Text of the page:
Agroforestry, integrates trees into a cultivation system where trees and hubs share the same surface with crops and/or Livestock. It has plenty of qualities to promote ecological responsibility, enhance production, and promote the versatility of farming areas. Typically, Agroforestry can be defined using the below mentioned four types: Intentional, Intensive, Interactive, Integrated. (Source: https://www.aftaweb.org/about/what-is-agroforestry.html)
Intentional: Rather than as independent aspects, intentionally land’s trees, crops and/or animals are combined and nurtured as a complete cycle.
Intensive: The forestry practices must be intensively carried out which is used to maximize the production comprise periodic activities including irrigation, fertilization, and cultivation.
Interactive: To be able to actively regulate the natural and physical interactions among the tree, crop and animal components.
Integrated: The tree, crop and/or animal components are integrated both structurally and functionally into a single entity.
Difference between Social Forestry and Agroforestry
Social Forestry mainly focuses on social needs of local communities through the preservation and optimal utilization of trees and forests. The objective includes the basic needs such as community development, empowerment, fuelwood, fruits, honey, nuts, mushrooms, gums, food additives, herbs, spices, flavorings, sweeteners, clothing, furniture, construction, perfume fragrance. The scope of Social Forestry is that the Village residents frequently play a role in the management of forests, the distribution of benefits gained from forests through social forestry.
On the other hand, Agroforestry mainly focuses on integrating social forestry with agricultural practices which used to boost agricultural systems’ profitability, environmental responsibility, and ecological benefits. The objective of Agroforestry includes strengthening agricultural adaptation, maximizing food production, safeguarding soil and water resources, and sequestering carbon. The scope is that they can be implemented by Individual harvesters, communities.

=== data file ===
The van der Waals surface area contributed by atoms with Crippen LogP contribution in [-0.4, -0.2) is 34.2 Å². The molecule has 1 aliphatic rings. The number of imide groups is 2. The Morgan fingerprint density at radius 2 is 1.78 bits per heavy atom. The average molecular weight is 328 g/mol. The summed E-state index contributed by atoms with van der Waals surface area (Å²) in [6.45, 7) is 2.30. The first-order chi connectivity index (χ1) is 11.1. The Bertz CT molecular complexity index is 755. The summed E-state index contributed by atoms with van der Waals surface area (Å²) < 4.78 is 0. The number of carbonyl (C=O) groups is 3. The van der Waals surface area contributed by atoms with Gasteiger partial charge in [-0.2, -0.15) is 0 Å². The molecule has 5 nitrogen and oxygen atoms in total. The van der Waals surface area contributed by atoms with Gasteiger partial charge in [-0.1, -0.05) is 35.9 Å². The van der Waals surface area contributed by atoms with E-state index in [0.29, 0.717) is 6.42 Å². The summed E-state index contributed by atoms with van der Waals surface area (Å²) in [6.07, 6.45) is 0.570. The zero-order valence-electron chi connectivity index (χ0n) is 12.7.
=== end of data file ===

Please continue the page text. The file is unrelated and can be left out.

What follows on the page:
Types of Agroforestry
Informal planting Systems
In this type the agricultural crops are intercropped between rows of trees. The trees increase crop yields while providing shade, windbreaks and even bioenergy. Example includes planting Pine, Teak or Rosewood trees in between the annual crops such as Mustard, watermelon, corn, lettuce wheat.
In this system, woody plants are strategically planted and spaced out in pastures where livestock feed. It increases animal welfare as well as soil fertility. Example includes combining meadow with scattered tree species such as wattles or acacias where the meadow used in cattle grazing and the trees are used in medicines, baking ingredients, tools, and woodwork.
Agrosilvopastoral system refers to the production of perennial woody plants in addition to annuals and pastures which are then grouped into two categories: Home gardens and Woody hedgerows. Examples include maize, vegetables, fruits intercropped with multipurpose trees which can lessen evaporation, safeguard crops from harsh conditions, and enhance microclimates for agricultural growth.
Apiculture with trees
In this system, multiple species of honey producing trees, which honeybees frequently visit, are planted on the outskirts of the agricultural fields. Some tree species produce nectar-rich flowers and vital supply for nectar for honey production. Example of tree species includes American basswood or Linden, black locust and some species of eucalyptus
In this system, trees and shrubs are planted around the fish ponds to feed the fish. The trees ate the primary source of supplemental feeds for the fish. Trees can produce insects, fruits, or nuts that may fall into the water, supplying fish with additional nutritional options. In addition with that lowering extensive sun exposure and changes in water temperature.
Why we actually need?
We need to have agroforestry for two main reasons. One is to increase food production and the other is to decrease the pollutions. As the population increased double in the past 50 years, we are in need of producing more food at cheaper prices. Many acres of land, including previously uninhabited forests, have been converted to agriculture in order for that to happen. On the other hand, increased population led to an increased use of chemicals. To overcome these two main concerns, agroforestry is crucial in this era.
Blessings of Agroforestry
Benefits of Agroforestry
Diminish water and air pollution: Agroforestry minimizes air pollution by storing carbon and filtering particulate matter, and it also lessens water pollution by limiting sedimentation and nutrients runoff.
Safeguarding ecological systems: By encouraging biodiversity, growing habitats for species, and maintaining natural resources through environmentally friendly farming techniques.
Capture carbon dioxide: Using trees as carbon sinks, which absorb CO2 from the atmosphere through photosynthesis and store it in their biomass and soils, can help to mitigate climate change.
Enrichment of soil nutrients: Agroforestry systems bolster soil fertility by incorporating nitrogen-fixing trees that contribute to nutrient-rich soil through the deposition of organic matter, including leaf litter and root exudates. This stimulates nutrient cycling, fostering robust growth of crops and vegetation.